Buddy’s Behavioral Assessment:

In tandem to addressing Buddy’s physical medical issues, I also took Buddy to a Board Certified Veterinary Behaviorist to assess him from a behavioral standpoint and to determine if the behavioral medications the previous owners primary vet put him on was the correct medication and dosage for Buddy. Here is what we found:

1- While the medication was an acceptable medication to use, it was not the correct dosage. The dosage was too high; this can actually cause anxiety to heighten. Buddy’s dosage of this medication was reduced and this made a noticeable difference. This is why it is important to have a Veterinary Behaviorist involved in prescribing behavioral medications; primary vets do not have the same level of training in this area.

2- A second medication, to be used during more stressful situations, was added.

3- Buddy was found to have the following behavioral issues:

a. Generalized Anxiety

b. Fear and territorial aggression

c. Conflict induced aggression

Buddy’s prognosis was listed as guarded, which is not a good prognosis.

The Veterinary Behaviorist gave me a series of specific exercises to do with Buddy and was available to me via email for any questions or issues I had. When I tell you he was available, he was 100% available and we emailed a lot. I can't begin to thank him enough for his dedication to Buddy's rehab, he truly went above and beyond to help us. Buddy’s case is very serious and it took a great deal of help and direction from the Veterinary Behaviorist for me to be able to get things under control to the point that it was safe to keep Buddy alive. We had another visit a month later where I was instructed on more rehab exercises and given information on enrichment tools, etc. I was having alot of problems with getting Buddy used to the muzzle, and they were able to give me the help I needed to finally get it clipped on him in a way that did not stress Buddy out. Buddy had come a long way, but due to the seriousness of his case, he still had (and has) a very long way to go.

We continued our email communication for another couple of months until the Veterinary Behaviorist moved across country, at which point I had to find a new one. Unfortunately, it took many months to find another Veterinary Behaviorist who was willing to work with Buddy; there are not many available and they are very booked up. Buddy continues to make progress, but progress is extremely slow, which is to be expected as a result of the level of damage done to Buddy during the first 7 years of his life.

Holistic Support:

The last area of support I will discuss was the support I received from a Holistic Integrative Veterinarian. In fact, due to the length of time it took to be able to get an appointment with the Veterinary Behaviorist, the Holistic Integrative Veterinarian was the first one who was actually able to provide me with any helpful support. They fit us in within a week of my request and it is because of them that Buddy is still alive today. Without their help, I don’t know if I would have been able to maintain a safe situation and most likely would have had to resort to euthanasia before being able to see the Veterinary Behaviorist.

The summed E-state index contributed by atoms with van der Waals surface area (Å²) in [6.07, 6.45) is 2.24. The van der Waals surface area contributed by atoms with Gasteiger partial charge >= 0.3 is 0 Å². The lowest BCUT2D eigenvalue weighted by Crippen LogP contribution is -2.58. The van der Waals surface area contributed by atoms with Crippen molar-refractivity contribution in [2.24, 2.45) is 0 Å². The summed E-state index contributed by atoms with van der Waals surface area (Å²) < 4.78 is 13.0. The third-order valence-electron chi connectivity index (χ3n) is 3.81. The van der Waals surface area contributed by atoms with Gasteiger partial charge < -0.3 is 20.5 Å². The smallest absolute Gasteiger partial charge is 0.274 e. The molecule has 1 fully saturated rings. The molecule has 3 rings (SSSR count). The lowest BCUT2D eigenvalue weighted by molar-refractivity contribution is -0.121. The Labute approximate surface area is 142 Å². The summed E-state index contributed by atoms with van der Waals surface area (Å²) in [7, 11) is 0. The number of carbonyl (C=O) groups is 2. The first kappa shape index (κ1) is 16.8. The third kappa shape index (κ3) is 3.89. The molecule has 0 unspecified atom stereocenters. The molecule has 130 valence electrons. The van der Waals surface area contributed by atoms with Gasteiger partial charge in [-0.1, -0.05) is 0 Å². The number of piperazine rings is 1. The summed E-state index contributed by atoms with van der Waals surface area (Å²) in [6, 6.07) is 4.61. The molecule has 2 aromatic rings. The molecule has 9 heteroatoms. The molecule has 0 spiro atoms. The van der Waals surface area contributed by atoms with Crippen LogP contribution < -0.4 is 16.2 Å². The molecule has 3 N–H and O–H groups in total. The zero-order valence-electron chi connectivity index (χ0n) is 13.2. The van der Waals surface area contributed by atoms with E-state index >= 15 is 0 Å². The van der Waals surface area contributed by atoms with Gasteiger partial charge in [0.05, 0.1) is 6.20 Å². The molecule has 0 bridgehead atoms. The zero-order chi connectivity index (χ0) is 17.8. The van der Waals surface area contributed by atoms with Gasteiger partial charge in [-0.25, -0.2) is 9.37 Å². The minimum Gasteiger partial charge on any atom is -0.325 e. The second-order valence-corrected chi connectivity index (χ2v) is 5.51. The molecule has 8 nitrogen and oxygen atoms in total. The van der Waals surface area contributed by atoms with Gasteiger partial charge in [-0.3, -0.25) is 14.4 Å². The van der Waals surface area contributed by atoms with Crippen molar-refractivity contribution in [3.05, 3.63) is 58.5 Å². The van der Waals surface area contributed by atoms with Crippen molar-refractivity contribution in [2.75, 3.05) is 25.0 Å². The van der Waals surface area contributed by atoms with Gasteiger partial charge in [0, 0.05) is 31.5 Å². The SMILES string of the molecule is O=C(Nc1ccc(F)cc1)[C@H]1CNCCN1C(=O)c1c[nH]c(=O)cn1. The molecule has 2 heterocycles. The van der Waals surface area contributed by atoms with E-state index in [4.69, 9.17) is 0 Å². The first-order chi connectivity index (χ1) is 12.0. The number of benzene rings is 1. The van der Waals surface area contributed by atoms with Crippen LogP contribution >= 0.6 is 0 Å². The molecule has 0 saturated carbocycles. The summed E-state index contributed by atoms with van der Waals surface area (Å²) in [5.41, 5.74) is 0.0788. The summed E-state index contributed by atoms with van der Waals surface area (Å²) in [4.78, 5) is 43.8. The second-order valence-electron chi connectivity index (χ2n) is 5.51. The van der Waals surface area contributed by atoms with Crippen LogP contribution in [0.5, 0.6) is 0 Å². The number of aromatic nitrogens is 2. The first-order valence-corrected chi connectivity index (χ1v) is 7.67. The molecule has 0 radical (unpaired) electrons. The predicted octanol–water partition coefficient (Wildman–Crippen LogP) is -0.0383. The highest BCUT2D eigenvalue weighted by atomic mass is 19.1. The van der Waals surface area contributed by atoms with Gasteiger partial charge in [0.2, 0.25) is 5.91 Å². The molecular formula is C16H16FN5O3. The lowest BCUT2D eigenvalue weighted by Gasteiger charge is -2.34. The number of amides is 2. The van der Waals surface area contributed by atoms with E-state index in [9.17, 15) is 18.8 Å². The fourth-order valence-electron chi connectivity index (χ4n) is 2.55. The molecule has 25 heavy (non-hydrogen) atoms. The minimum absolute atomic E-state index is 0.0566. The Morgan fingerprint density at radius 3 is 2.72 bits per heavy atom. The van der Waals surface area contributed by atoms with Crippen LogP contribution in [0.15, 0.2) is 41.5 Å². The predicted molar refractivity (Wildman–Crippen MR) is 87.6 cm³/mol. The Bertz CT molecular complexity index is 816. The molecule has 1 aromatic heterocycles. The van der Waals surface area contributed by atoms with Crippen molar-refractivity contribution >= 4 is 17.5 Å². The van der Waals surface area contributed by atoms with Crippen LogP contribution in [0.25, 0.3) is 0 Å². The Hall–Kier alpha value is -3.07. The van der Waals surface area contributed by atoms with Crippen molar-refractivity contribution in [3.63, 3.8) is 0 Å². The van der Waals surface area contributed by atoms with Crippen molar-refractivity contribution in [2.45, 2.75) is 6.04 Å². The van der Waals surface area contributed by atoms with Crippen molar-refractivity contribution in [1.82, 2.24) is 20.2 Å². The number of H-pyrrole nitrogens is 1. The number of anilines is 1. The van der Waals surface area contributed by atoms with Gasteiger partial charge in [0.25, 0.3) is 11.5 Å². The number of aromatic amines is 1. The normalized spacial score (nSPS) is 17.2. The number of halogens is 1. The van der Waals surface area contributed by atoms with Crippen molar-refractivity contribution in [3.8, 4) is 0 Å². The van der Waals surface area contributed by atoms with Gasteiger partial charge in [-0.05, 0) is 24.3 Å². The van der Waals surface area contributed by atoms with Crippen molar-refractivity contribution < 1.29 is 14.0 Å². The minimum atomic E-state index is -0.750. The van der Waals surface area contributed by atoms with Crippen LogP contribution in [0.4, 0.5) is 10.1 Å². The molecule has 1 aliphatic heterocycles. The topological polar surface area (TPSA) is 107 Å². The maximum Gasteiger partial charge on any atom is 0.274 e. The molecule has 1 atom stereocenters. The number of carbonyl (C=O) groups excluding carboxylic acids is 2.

I was very fortunate that this vet also had a vet tech on staff who is also a trainer and has some experience in behavior. The two of them are a dynamic team. They were able to help me figure out what style and size muzzle was best for Buddy. Help me with methods to start getting Buddy used to the muzzle (which was not easy, it took a full 5 months before I was able to get the muzzle fully on and clipped around his neck). They taught me techniques for handling Buddy to reduce the probability of him reacting and directed me to some other helpful handling and rehab tools.

From a medical standpoint, they provided several Homeopathic and Chinese Medicine remedies to help calm Buddy’s mood. Supplements were provided, including probiotics to address the GI issues. They gave me instructions on how to modify his diet to help calm his mood (changing the protein made a big difference). And provided other medications that were needed. It was this vet who figured out the pain issues Buddy was having and prescribed the pain medications. After they adjusted his spine, Buddy just melted into the floor in relief. This vet is a 3 hour drive from us and is definitely worth the trip. It is not an exaggeration to say they saved Buddy’s life.

In conclusion:

There are often multiple reasons for aggression, so it is important to explore every avenue and take a multi-pronged approach to addressing and resolving the issue. It also may take a team of professionals to help you depending on the level of severity. If you don’t get results from one practitioner, move on and find another who is able and willing to help. In most cases, aggression can be resolved (or in severe cases, at least improved) as long as you are open minded, willing to learn, and put in the work.

If you would like to support Buddy's Dream and our mission:

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In the next blog post (Buddy’s Rehab 6) I will explain the "Experience Bank" and it's relation to Buddy's rehabilitation.

Note and disclaimer: All information in the blog posts on this site is my opinion based on my own experience rehabilitating an aggressive dog. I am not a professional behaviorist or otherwise involved in the Veterinary profession. If you are dealing with an aggressive dog, I recommend you seek the advice of a Board Certified Veterinary Behaviorist.